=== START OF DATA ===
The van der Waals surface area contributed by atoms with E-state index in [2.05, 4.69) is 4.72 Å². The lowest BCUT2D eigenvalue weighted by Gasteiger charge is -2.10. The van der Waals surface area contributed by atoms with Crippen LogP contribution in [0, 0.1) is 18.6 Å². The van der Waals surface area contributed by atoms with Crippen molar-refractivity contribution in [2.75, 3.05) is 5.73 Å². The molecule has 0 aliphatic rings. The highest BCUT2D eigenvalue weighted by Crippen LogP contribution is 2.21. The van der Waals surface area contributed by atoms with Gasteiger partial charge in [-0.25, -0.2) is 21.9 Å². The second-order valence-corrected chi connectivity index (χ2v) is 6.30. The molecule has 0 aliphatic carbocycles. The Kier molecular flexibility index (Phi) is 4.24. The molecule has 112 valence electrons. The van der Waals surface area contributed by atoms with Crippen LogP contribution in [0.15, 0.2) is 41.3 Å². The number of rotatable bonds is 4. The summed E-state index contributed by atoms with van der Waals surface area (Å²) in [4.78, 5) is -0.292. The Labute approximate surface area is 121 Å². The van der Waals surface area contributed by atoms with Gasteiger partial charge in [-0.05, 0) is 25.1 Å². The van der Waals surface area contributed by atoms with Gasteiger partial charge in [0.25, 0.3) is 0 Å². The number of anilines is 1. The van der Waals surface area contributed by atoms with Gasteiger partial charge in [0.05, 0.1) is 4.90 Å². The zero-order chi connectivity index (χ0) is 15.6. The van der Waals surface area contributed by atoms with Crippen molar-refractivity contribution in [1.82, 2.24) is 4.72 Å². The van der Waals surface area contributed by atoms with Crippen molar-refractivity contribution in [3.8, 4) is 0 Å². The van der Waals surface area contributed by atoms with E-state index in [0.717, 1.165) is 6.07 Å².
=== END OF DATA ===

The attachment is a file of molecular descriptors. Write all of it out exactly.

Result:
The van der Waals surface area contributed by atoms with E-state index in [2.05, 4.69) is 4.72 Å². The lowest BCUT2D eigenvalue weighted by Gasteiger charge is -2.10. The van der Waals surface area contributed by atoms with Crippen LogP contribution in [0, 0.1) is 18.6 Å². The van der Waals surface area contributed by atoms with Crippen molar-refractivity contribution in [2.75, 3.05) is 5.73 Å². The molecule has 0 aliphatic rings. The highest BCUT2D eigenvalue weighted by Crippen LogP contribution is 2.21. The van der Waals surface area contributed by atoms with Gasteiger partial charge in [-0.25, -0.2) is 21.9 Å². The second-order valence-corrected chi connectivity index (χ2v) is 6.30. The molecule has 0 aliphatic carbocycles. The Kier molecular flexibility index (Phi) is 4.24. The molecule has 112 valence electrons. The van der Waals surface area contributed by atoms with Crippen LogP contribution in [0.15, 0.2) is 41.3 Å². The number of rotatable bonds is 4. The summed E-state index contributed by atoms with van der Waals surface area (Å²) in [4.78, 5) is -0.292. The Labute approximate surface area is 121 Å². The van der Waals surface area contributed by atoms with Gasteiger partial charge in [-0.05, 0) is 25.1 Å². The van der Waals surface area contributed by atoms with Gasteiger partial charge in [0.25, 0.3) is 0 Å². The number of anilines is 1. The van der Waals surface area contributed by atoms with Gasteiger partial charge in [0.05, 0.1) is 4.90 Å². The zero-order chi connectivity index (χ0) is 15.6. The van der Waals surface area contributed by atoms with Crippen molar-refractivity contribution in [1.82, 2.24) is 4.72 Å². The van der Waals surface area contributed by atoms with Crippen molar-refractivity contribution in [3.8, 4) is 0 Å². The van der Waals surface area contributed by atoms with E-state index in [0.717, 1.165) is 6.07 Å².